It’s an important question for a lot of moms: should you stay on psychiatric medications while pregnant?
This week the FDA issued a warning to doctors about pregnant women on antipsychotics (a class of medications used primarily for bipolar disorder and schizophrenia), saying that newborns whose mothers were taking these drugs were at risk for having abnormal muscle movements and withdrawal symptoms, including agitation, sleepiness, tremors, trouble breathing and eating after birth.
But it’s a complicated question — what should a mom do if meds are helping her but she’s worried about the baby? Here’s what the research says:
These are some highlights about the risks of psychotropic drugs in pregnancy:
- Last year, a study in the journal Pediatrics of 82,000 babies whose moms were taking antidepressants found a slight delay in motor development: the infants sat and walked almost a month later on average.
- Paxil (a form of antidepressant called an SSRI) has been found to increase the risk of fetal heart defects when it’s taken in the first trimester.
- Other antidepressants, like Prosac, Celexa, and Zoloft, increases the risk of lung problems when taken in the last half of pregnancy.
- Lithium is considered a possible teratogen (something that disrupts fetal development). Doctors will help moms make informed decisions about this drug and closely monitor a woman considering getting pregnant while taking it.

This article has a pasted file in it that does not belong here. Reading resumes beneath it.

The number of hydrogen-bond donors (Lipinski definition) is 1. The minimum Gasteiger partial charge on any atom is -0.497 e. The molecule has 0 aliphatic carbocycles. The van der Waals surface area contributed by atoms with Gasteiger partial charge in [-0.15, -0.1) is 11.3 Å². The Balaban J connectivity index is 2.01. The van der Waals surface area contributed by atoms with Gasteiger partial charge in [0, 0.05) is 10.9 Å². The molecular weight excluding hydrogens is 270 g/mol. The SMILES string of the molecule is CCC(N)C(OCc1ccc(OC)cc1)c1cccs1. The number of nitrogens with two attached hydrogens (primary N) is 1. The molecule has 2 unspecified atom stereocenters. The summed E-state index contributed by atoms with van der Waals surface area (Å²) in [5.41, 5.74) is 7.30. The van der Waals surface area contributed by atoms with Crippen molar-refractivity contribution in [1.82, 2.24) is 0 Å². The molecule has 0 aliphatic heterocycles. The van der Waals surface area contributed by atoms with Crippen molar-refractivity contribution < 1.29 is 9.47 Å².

Those are some of the risks of taking the drugs, but it’s not that simple. For many women, the risk of not taking their medication outweighs this. Most research finds that antidepressants (except Paxil) are overall safe and the risks are relatively small. Meanwhile, a mom with a history of major depressive or bipolar disorder is more likely to develop postpartum depression (a risk to both mom and baby), so being on medication could be the safer route.
In my practice I’ve seen the range of cases: from moms with mild symptoms of depression or anxiety who wean gently (under their doctor’s guidance) before trying to get pregnant, to women with severe psychiatric symptoms that would put the baby at greater risk than the meds themselves — with those moms I encourage staying healthy, even if that means continued medication. In other words, there is no simple answer about psychiatric drugs in pregnancy — it’s a cost-benefit analysis.
But one thing that many women don’t know is that analysis should be done by a psychiatrist who specializes in pregnancy and postpartum issues. Not a general doctor or even a general psychiatrist. So the doctor that prescribed your medication before pregnancy might not be completely capable of treating you while you are pregnant.
Do you have any experience with this dilemma of drugs in pregnancy? Please share your thoughts.